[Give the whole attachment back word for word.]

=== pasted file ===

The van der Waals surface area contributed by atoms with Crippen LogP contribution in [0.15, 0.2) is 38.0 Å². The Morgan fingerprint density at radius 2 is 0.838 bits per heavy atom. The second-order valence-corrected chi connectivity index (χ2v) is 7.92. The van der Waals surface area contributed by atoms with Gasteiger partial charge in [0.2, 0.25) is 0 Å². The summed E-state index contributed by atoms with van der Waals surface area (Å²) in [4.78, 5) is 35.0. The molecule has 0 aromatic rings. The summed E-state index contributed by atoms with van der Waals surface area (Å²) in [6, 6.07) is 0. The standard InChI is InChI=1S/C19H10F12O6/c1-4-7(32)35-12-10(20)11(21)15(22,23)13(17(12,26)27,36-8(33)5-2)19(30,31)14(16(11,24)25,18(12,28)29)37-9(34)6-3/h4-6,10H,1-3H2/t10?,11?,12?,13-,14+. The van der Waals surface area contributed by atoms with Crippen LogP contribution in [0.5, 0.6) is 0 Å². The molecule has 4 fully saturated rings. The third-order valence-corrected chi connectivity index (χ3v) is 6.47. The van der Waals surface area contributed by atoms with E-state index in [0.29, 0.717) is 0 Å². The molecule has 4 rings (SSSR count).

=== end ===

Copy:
The van der Waals surface area contributed by atoms with Crippen LogP contribution in [0.15, 0.2) is 38.0 Å². The Morgan fingerprint density at radius 2 is 0.838 bits per heavy atom. The second-order valence-corrected chi connectivity index (χ2v) is 7.92. The van der Waals surface area contributed by atoms with Gasteiger partial charge in [0.2, 0.25) is 0 Å². The summed E-state index contributed by atoms with van der Waals surface area (Å²) in [4.78, 5) is 35.0. The molecule has 0 aromatic rings. The summed E-state index contributed by atoms with van der Waals surface area (Å²) in [6, 6.07) is 0. The standard InChI is InChI=1S/C19H10F12O6/c1-4-7(32)35-12-10(20)11(21)15(22,23)13(17(12,26)27,36-8(33)5-2)19(30,31)14(16(11,24)25,18(12,28)29)37-9(34)6-3/h4-6,10H,1-3H2/t10?,11?,12?,13-,14+. The van der Waals surface area contributed by atoms with Crippen LogP contribution in [0.5, 0.6) is 0 Å². The molecule has 4 fully saturated rings. The third-order valence-corrected chi connectivity index (χ3v) is 6.47. The van der Waals surface area contributed by atoms with E-state index in [0.29, 0.717) is 0 Å². The molecule has 4 rings (SSSR count).